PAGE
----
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In 2014, the North American Bird Conservation Initiative identified 33 bird species that were once quite abundant but are now in steep decline. Among them are two quails: the scaly quail, which ranges from southern Colorado to north-central Mexico, and the bobwhite quail, which occurs in the eastern and central states in southern Mexico. Ontario, Mexico and the Caribbean.
While some quail species are holding up, like the California quail and Gambel’s quail, others are struggling. The main problems for many species are habitat loss and degradation and the increasing use of pesticides. In particular, farmland is now managed so intensively that hedgerows and other fallow areas where quail once congregated for feeding and roosting are increasingly hard to find.
In some areas, quail visit feeding stations, although they clearly prefer natural food. If you live in most urban or suburban habitats, you won’t have much luck attracting them to your yard unless a tamed animal escapes from a nearby game farm, but areas more open, away from dense forests, may be ideal. Quails try to avoid short vegetation that does not provide cover, so they avoid well-kept lawns. The natural plantings in your garden may be perfect, but if your neighbors have traditional lawns, quails are unlikely to discover your garden.
The most important thing you can do to attract quail and help them, individually and as local people, is to plant the right types of vegetation to provide them with food and shelter. The Oregon State University Extension Service recommends planting grasses and legumes as well as shrubs such as serviceberry, snowberry, blueberry, blackberry, gooseberry, and grape.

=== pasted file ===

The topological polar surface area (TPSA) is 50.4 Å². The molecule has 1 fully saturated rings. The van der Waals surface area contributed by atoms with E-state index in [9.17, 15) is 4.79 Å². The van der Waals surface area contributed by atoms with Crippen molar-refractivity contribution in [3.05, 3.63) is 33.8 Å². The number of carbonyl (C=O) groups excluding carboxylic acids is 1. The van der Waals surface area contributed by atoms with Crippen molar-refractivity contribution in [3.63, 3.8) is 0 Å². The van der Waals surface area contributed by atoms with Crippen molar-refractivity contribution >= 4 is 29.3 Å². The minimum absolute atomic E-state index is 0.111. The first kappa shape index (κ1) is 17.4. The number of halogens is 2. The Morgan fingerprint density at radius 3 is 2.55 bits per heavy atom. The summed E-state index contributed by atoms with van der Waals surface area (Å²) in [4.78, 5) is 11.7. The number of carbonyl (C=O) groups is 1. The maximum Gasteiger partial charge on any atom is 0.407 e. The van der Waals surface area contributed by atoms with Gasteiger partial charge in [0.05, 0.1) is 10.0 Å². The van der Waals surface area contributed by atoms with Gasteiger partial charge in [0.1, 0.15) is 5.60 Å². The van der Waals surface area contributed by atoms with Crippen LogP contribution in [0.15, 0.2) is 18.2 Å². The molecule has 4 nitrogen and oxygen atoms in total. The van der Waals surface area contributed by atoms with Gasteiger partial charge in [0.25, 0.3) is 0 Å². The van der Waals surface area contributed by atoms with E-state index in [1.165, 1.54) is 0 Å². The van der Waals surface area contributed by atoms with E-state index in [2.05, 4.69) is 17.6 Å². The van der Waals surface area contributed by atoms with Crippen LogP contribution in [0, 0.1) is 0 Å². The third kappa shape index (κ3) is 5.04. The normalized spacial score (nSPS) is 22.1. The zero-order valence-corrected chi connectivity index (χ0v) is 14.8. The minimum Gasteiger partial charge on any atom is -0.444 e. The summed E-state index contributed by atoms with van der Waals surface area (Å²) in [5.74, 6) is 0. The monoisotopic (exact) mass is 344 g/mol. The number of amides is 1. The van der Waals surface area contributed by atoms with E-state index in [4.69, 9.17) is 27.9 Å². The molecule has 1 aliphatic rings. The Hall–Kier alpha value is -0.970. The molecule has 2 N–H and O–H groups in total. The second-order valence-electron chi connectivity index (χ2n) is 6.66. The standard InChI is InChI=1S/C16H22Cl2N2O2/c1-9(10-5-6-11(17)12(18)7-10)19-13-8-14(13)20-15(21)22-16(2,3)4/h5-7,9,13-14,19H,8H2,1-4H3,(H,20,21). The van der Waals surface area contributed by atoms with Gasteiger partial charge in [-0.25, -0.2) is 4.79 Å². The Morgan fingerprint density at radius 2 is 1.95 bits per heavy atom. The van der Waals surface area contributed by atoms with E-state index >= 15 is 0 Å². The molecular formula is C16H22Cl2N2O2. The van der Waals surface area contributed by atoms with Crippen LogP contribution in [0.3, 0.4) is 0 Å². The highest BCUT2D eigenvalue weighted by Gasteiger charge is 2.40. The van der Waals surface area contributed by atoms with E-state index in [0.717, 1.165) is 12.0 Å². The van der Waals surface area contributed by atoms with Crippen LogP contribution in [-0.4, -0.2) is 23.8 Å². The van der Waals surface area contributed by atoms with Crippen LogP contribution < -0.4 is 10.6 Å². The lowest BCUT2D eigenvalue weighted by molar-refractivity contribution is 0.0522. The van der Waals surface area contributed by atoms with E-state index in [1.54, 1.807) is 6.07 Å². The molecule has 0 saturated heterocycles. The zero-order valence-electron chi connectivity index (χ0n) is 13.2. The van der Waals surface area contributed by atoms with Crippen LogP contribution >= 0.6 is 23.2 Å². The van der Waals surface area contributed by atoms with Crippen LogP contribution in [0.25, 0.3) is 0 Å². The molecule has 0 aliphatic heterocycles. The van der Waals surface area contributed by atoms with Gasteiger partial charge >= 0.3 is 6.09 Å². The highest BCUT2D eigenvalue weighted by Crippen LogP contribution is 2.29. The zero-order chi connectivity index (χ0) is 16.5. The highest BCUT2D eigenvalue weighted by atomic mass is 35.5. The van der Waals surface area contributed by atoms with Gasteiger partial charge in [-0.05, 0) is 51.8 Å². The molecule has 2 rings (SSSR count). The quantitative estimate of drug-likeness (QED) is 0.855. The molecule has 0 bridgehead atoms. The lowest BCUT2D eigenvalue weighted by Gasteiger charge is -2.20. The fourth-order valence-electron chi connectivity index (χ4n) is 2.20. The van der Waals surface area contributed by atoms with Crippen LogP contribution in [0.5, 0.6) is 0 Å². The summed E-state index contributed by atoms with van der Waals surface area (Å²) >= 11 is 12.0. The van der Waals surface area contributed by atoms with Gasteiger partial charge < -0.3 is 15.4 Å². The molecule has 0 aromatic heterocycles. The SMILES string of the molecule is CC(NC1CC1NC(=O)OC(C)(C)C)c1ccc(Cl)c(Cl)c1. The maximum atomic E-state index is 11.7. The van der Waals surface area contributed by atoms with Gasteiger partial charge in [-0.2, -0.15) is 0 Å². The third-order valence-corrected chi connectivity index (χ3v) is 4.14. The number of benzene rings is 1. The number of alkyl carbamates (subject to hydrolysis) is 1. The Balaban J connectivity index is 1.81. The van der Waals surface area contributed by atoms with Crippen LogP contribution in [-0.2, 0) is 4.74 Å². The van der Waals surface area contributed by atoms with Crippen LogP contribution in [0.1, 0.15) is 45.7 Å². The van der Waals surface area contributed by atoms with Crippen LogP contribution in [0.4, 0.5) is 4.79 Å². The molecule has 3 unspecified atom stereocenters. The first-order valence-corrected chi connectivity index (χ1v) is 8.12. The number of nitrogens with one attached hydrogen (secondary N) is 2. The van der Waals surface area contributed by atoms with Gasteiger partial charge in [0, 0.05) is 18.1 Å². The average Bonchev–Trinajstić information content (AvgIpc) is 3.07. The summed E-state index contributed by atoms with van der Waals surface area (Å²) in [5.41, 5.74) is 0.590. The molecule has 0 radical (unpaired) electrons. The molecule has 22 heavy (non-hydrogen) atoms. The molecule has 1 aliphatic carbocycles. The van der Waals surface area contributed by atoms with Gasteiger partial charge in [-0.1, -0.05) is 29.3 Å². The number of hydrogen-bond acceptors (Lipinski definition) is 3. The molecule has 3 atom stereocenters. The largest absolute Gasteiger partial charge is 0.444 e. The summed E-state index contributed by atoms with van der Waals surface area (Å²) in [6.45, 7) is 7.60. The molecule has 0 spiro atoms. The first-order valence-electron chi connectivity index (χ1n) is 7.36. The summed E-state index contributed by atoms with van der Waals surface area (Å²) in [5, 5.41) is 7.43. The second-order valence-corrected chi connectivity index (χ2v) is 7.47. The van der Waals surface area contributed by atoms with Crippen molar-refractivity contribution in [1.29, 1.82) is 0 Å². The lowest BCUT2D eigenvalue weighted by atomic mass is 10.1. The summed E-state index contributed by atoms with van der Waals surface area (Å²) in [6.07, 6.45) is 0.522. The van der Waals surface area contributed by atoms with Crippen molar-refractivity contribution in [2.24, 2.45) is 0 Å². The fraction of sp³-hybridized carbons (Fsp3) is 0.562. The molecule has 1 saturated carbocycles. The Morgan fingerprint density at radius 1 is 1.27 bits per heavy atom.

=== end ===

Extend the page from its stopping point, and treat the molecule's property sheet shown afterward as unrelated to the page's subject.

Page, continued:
Native trees that provide small nuts and acorns can also be helpful. No matter where you live, local native plants are still the best source of food for native birds.
Local native conifers can provide safe resting and nesting sites for some quail. Thickets, tangles and brush piles can also provide excellent cover for small birds.
Bodies of water can be wonderful attractants, especially when located near shelter. Quails rarely enter raised birdbaths, but are quick to discover artificial ponds and shallow water bowls on the ground; bubblers or drops make discovery even faster. And the bodies of water also attract many other birds, so even if no quail live nearby, you will reap rewards.
Oregon State University Extension Service cautions against putting corn and seeds – exactly foods like quail – on the ground in areas where you might attract rats or where outdoor cats can hide. Unfortunately, in most areas, quail are reluctant to land on floor feeders. But since stealth is the order of the day for quail in the best of conditions, providing a natural habitat and water will give you the opportunity to observe them the way they wish to be observed, and is- isn’t that really the point of bird watching?
This article from Laura Erickson’s “Attracting Birds” column originally appeared in the July/August 2018 issue of BirdWatching.